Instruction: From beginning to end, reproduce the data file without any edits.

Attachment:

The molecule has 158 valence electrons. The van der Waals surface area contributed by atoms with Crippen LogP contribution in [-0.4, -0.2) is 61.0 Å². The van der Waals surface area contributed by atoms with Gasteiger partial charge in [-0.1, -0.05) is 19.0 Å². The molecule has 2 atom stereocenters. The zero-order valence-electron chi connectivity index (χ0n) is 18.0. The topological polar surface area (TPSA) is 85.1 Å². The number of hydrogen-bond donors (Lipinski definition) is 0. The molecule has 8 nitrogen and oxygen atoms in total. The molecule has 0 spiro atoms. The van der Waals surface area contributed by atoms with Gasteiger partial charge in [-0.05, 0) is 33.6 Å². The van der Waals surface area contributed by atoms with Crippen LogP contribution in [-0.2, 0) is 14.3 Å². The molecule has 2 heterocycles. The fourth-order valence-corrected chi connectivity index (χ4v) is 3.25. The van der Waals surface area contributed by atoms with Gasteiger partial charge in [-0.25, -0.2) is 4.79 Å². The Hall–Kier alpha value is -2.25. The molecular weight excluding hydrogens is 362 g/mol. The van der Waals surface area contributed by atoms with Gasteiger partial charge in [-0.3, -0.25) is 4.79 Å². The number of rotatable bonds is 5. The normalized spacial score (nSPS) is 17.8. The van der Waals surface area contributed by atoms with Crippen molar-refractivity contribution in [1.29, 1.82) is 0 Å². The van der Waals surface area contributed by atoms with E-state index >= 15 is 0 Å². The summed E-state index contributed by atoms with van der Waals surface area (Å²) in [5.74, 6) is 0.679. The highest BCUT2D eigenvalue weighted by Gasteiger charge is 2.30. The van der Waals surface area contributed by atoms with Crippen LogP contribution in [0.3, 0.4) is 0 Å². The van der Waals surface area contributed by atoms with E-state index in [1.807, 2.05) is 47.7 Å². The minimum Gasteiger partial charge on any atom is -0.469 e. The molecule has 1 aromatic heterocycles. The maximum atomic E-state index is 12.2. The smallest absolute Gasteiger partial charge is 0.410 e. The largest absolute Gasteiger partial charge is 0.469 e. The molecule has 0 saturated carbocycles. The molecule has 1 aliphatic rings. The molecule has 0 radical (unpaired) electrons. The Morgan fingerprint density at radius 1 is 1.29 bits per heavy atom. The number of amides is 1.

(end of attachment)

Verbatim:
The molecule has 158 valence electrons. The van der Waals surface area contributed by atoms with Crippen LogP contribution in [-0.4, -0.2) is 61.0 Å². The van der Waals surface area contributed by atoms with Gasteiger partial charge in [-0.1, -0.05) is 19.0 Å². The molecule has 2 atom stereocenters. The zero-order valence-electron chi connectivity index (χ0n) is 18.0. The topological polar surface area (TPSA) is 85.1 Å². The number of hydrogen-bond donors (Lipinski definition) is 0. The molecule has 8 nitrogen and oxygen atoms in total. The molecule has 0 spiro atoms. The van der Waals surface area contributed by atoms with Gasteiger partial charge in [-0.05, 0) is 33.6 Å². The van der Waals surface area contributed by atoms with Crippen LogP contribution in [-0.2, 0) is 14.3 Å². The molecule has 2 heterocycles. The fourth-order valence-corrected chi connectivity index (χ4v) is 3.25. The van der Waals surface area contributed by atoms with Gasteiger partial charge in [-0.25, -0.2) is 4.79 Å². The Hall–Kier alpha value is -2.25. The molecular weight excluding hydrogens is 362 g/mol. The van der Waals surface area contributed by atoms with Gasteiger partial charge in [-0.3, -0.25) is 4.79 Å². The number of rotatable bonds is 5. The normalized spacial score (nSPS) is 17.8. The van der Waals surface area contributed by atoms with Crippen molar-refractivity contribution in [1.29, 1.82) is 0 Å². The van der Waals surface area contributed by atoms with E-state index >= 15 is 0 Å². The summed E-state index contributed by atoms with van der Waals surface area (Å²) in [5.74, 6) is 0.679. The highest BCUT2D eigenvalue weighted by Gasteiger charge is 2.30. The van der Waals surface area contributed by atoms with Crippen LogP contribution in [0.3, 0.4) is 0 Å². The van der Waals surface area contributed by atoms with E-state index in [1.807, 2.05) is 47.7 Å². The minimum Gasteiger partial charge on any atom is -0.469 e. The molecule has 1 aromatic heterocycles. The maximum atomic E-state index is 12.2. The smallest absolute Gasteiger partial charge is 0.410 e. The largest absolute Gasteiger partial charge is 0.469 e. The molecule has 0 saturated carbocycles. The molecule has 1 aliphatic rings. The molecule has 0 radical (unpaired) electrons. The Morgan fingerprint density at radius 1 is 1.29 bits per heavy atom. The number of amides is 1.